We have already stated that rhetorical questions may be looked upon as a transference of grammatical meaning. But just as in the case of the transference of lexical meaning, the stylistic effect of the transference of grammatical meaning can only be achieved if there is a simultaneous realization of the two meanings: direct and transferred. So it is with rhetorical questions. Both the question-meaning and the statement-meaning are materialized with an emotional charge, the weight of which can be judged by the intonation of the speaker.
The intonation of rhetorical questions, according to the most recent investigations, differs materially from the intonation of ordinary questions. This is also an additional indirect proof of the double nature of this stylistic device. In the question-sentence
"Is the poor privilege to turn the key Upon the captive, freedom?" (Byron)
instead of a categorical pronouncement one can detect irony.
A more detailed analysis of the semantic aspect of different question-sentences leads to the conclusion that these structural models have various functions. Not only ordinary questions, not only categorical pronouncements are expressed in question form. In fact there are various nuances of emotive meaning embodied in question-sentences. We have already given an example of one of these meanings, viz. irony. In Shakespeare's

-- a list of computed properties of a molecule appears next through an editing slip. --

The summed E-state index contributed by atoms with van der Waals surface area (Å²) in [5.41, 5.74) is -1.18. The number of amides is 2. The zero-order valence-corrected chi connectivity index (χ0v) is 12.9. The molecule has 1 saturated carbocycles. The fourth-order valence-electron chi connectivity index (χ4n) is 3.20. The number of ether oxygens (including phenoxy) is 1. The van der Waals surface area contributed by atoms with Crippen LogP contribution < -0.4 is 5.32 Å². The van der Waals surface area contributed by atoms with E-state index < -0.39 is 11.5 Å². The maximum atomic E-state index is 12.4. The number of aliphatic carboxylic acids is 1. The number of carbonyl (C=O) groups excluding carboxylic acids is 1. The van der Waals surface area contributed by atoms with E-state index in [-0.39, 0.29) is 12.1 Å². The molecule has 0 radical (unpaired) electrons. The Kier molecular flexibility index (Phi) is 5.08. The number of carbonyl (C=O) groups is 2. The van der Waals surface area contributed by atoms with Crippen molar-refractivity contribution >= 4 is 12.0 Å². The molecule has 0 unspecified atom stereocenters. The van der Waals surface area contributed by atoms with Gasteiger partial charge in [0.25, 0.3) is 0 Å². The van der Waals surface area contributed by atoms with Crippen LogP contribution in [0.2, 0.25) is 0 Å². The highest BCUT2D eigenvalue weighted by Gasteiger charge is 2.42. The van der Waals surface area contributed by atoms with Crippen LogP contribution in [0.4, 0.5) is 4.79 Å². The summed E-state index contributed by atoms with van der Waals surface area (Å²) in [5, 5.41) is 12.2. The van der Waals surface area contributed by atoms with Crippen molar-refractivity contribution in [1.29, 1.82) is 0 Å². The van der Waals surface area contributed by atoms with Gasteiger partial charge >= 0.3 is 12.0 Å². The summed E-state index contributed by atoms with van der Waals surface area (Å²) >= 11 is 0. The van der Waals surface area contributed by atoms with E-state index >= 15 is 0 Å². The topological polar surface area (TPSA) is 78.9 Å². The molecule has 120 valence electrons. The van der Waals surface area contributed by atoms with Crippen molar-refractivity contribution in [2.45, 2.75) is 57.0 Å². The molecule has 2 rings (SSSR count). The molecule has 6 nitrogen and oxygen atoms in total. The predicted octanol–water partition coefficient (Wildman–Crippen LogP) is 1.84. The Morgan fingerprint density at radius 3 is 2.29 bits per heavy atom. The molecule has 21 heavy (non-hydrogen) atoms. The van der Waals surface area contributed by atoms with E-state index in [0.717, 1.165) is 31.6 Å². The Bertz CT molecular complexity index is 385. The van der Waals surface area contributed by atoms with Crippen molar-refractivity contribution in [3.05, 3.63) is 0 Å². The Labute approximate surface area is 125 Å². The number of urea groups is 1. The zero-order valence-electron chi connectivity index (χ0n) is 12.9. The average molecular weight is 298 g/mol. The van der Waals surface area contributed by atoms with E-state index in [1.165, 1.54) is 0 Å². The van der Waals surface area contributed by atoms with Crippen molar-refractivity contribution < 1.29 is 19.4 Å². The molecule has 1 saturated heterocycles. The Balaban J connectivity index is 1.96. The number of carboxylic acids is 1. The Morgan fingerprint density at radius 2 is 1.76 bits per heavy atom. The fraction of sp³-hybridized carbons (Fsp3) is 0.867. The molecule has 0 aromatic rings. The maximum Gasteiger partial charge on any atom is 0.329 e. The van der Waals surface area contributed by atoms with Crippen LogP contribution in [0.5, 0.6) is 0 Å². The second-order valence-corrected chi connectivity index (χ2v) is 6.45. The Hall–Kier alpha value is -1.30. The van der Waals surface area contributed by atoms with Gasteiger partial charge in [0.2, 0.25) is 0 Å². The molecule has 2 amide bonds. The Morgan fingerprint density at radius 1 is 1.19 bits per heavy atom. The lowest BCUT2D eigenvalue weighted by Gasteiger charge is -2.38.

"Who is here so vile that will not love his country?" there is a meaning of challenge openly and unequivocally declared. It is impossible to regard it as a rhetorical question making a categorical pronouncement. In the rhetorical question from Byron's maiden speech given above ('Is there not blood... ) there is a clear implication of scorn and contempt for Parliament and the laws it passes.
So rhetorical questions may also be defined as utterances in the form of questions which pronounce judgements and also express various kinds of modal shades of meaning, as doubt, challenge, scorn, irony and so on.
It has been stated elsewhere that questions are more emotional than statements. When a question is repeated, as in these lines from Poe's "The Raven":
"—Is there—is there balm in Gilead?! Tell me-— ' tell me—I implore!—"
the degree of emotiveness increases and the particular shade of meaning (in this case, despair) becomes more apparent.